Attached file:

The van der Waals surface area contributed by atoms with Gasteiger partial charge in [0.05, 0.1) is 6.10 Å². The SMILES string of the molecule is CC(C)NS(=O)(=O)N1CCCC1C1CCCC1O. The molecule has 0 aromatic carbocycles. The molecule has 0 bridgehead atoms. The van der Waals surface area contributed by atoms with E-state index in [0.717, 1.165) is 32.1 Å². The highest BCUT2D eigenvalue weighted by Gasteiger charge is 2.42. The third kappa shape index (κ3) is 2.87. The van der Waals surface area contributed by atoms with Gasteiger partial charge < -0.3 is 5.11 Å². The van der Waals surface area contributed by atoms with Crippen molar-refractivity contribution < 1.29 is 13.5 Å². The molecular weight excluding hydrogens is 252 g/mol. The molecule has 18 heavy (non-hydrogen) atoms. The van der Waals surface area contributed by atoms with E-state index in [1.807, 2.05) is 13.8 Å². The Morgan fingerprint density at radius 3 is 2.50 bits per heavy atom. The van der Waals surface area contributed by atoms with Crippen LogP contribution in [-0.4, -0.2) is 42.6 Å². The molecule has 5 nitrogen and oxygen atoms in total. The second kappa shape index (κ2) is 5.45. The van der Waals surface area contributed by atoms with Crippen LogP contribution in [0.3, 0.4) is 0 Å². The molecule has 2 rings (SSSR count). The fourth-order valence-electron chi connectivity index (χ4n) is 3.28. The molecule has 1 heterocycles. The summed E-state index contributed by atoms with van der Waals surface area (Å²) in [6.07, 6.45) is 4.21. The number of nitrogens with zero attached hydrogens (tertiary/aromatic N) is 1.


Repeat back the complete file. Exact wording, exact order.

The van der Waals surface area contributed by atoms with Gasteiger partial charge in [0.05, 0.1) is 6.10 Å². The SMILES string of the molecule is CC(C)NS(=O)(=O)N1CCCC1C1CCCC1O. The molecule has 0 aromatic carbocycles. The molecule has 0 bridgehead atoms. The van der Waals surface area contributed by atoms with E-state index in [0.717, 1.165) is 32.1 Å². The highest BCUT2D eigenvalue weighted by Gasteiger charge is 2.42. The third kappa shape index (κ3) is 2.87. The van der Waals surface area contributed by atoms with Gasteiger partial charge < -0.3 is 5.11 Å². The van der Waals surface area contributed by atoms with Crippen molar-refractivity contribution < 1.29 is 13.5 Å². The molecular weight excluding hydrogens is 252 g/mol. The molecule has 18 heavy (non-hydrogen) atoms. The van der Waals surface area contributed by atoms with E-state index in [1.807, 2.05) is 13.8 Å². The Morgan fingerprint density at radius 3 is 2.50 bits per heavy atom. The van der Waals surface area contributed by atoms with Crippen LogP contribution in [-0.4, -0.2) is 42.6 Å². The molecule has 5 nitrogen and oxygen atoms in total. The second kappa shape index (κ2) is 5.45. The van der Waals surface area contributed by atoms with Crippen LogP contribution in [0.3, 0.4) is 0 Å². The molecule has 2 rings (SSSR count). The fourth-order valence-electron chi connectivity index (χ4n) is 3.28. The molecule has 1 heterocycles. The summed E-state index contributed by atoms with van der Waals surface area (Å²) in [6.07, 6.45) is 4.21. The number of nitrogens with zero attached hydrogens (tertiary/aromatic N) is 1.